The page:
Friday News: VidCon’s science stars, taking a closer look at comics, and Beloit’s Mindset List
YouTube’s Rock Stars of Science Make a Splash at VidCon – Given the sexual assault scandals associated with VidCon, I was pleasantly surprised by the success of science bloggers and their popularity at VidCon. I would have been pretty excited to listen to Emily Graslie myself.
With tens of millions of views per video and hundreds of millions of views overall, these science YouTubers have reached more young people than Carl Sagan and Neil deGrasse Tyson combined. By blending humor with their personal lives and irreverent style, these online identities are popularizing science in new ways. They are also playing an increasing role in advancing science literacy, combating the misappropriation of science, motivating young people and influencing informed public policy discussions.
With online video on track to make up 80 percent of Internet traffic by 2020, the influence of these personalities will grow ever stronger. So who are these science rock stars? Here are some of the top creators featured at the sixth annual VidCon. –Scientific American
What Our Failure to Cover Attack on Titan Says About the Comics Industry – A thoughtful essay on the way that those comics often covered most prominently and broadly by various blogs and media outlets are not always those that sell best or are most popular among readers. There are some similarities (and differences) here to the discussions around diversity in Romance, especially in regard to what is defined as “mainstream,” and how those definitions tend to marginalize or “otherize” content that is perceived to be outside that narrow definition.
Two parallel mainstreams seem to have developed. One mainstream includes Marvel, DC (and very soon Image) and the other entails books that actually dominate the sales charts; in other words, the comics considered mainstream by comic readers and comics considered mainstream by statistics. This dissonance is best illustrated thus: much of the general public still thinks comics are for kids (which is why every mainstream publication has published a “Comics aren’t just for kids!” headline at some point); primarily, comics reading circles maintain that the medium is designed for adults—and not kids, which is how you get a DC comic where Frankenstein sews Black Canary’s head to his chest. . .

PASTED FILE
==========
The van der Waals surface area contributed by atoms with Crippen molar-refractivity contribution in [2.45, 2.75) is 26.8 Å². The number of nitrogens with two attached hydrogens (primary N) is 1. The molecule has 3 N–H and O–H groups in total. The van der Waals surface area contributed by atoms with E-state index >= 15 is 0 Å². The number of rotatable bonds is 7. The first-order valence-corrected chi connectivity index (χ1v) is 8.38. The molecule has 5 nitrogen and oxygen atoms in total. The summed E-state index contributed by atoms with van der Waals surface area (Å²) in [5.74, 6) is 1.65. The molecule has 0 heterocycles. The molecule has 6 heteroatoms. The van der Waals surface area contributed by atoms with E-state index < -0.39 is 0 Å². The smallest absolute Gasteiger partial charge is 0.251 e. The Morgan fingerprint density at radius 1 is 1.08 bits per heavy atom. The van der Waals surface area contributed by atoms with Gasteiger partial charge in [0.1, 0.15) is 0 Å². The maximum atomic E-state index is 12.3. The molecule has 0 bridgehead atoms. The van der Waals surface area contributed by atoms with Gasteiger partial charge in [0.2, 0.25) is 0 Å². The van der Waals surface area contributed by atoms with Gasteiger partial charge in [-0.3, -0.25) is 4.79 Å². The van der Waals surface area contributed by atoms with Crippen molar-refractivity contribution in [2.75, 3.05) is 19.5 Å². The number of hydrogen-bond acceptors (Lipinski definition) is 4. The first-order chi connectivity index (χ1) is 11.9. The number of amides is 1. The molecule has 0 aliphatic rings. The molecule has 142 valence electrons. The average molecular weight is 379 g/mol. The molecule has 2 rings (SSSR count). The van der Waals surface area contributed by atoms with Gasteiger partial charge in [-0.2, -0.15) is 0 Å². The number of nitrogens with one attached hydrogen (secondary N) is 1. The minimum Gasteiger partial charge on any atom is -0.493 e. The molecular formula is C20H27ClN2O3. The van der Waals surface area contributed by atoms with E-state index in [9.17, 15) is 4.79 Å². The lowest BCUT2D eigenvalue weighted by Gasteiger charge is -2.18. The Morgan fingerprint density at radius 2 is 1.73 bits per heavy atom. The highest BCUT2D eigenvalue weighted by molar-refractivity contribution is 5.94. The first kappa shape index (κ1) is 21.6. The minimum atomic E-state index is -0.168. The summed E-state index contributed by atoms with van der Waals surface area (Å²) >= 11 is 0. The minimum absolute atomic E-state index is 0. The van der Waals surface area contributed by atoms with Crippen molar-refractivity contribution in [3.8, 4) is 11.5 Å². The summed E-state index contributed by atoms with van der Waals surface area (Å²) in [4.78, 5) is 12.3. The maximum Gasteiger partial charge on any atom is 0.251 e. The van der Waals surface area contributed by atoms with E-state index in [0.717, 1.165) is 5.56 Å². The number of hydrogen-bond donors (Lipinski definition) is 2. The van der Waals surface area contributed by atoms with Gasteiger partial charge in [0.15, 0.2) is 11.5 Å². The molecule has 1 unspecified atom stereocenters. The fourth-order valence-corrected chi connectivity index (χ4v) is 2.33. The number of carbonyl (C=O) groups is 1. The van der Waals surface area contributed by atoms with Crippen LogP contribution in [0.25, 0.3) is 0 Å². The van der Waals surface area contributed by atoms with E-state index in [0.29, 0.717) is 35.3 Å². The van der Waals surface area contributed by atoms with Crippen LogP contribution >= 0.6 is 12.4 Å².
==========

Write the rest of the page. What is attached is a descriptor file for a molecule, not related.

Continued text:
Ironically, Marvel’s own Ms. Marvel presents a perfect example of this scenario: the ongoing title remains one of Marvel’s most successful series, but its success is still qualified and written off, because it’s just “placating a vocal minority at the expense of the rest of the paying audience.” Another prominent example is how The Walking Dead #100 sales were qualified—it sold nearly 400,000 copies, and the series’ collections sell consistently well in bookstores and online, but it’s still an “indie” book despite evidence to the contrary. Book after book continues to regularly dwarf the sales of Marvel and DC output—some even casting a shadow on the historic sales of Star Wars #1—but their success is overlooked. Regardless of how many units are sold, Marvel and DC are mainstream and everything else is “other.” –Paste Magazine
It’s time to kill ‘The Killing Joke’ – Given the discussion yesterday about the Jack the Ripper museum and the objectification of women’s victimized bodies, this post on “The Killing Joke,” the Batman story that gives birth to the Joker and features the assault of Barbara Gordon/Batgirl is timely. As Donna Dickens points out, one of the areas of fascination with the story is whether Batgirl was raped, which, Dickens argues, is “beside the point,” because “[h]er pain and her naked body was used to shock and titillate the reader, to drive home how deranged the Joker really was without giving Batgirl a chance to fight back or even have a shred of agency.” A comment by Siddhant Adlakha during the ensuing discussion builds on Dickens’ argument: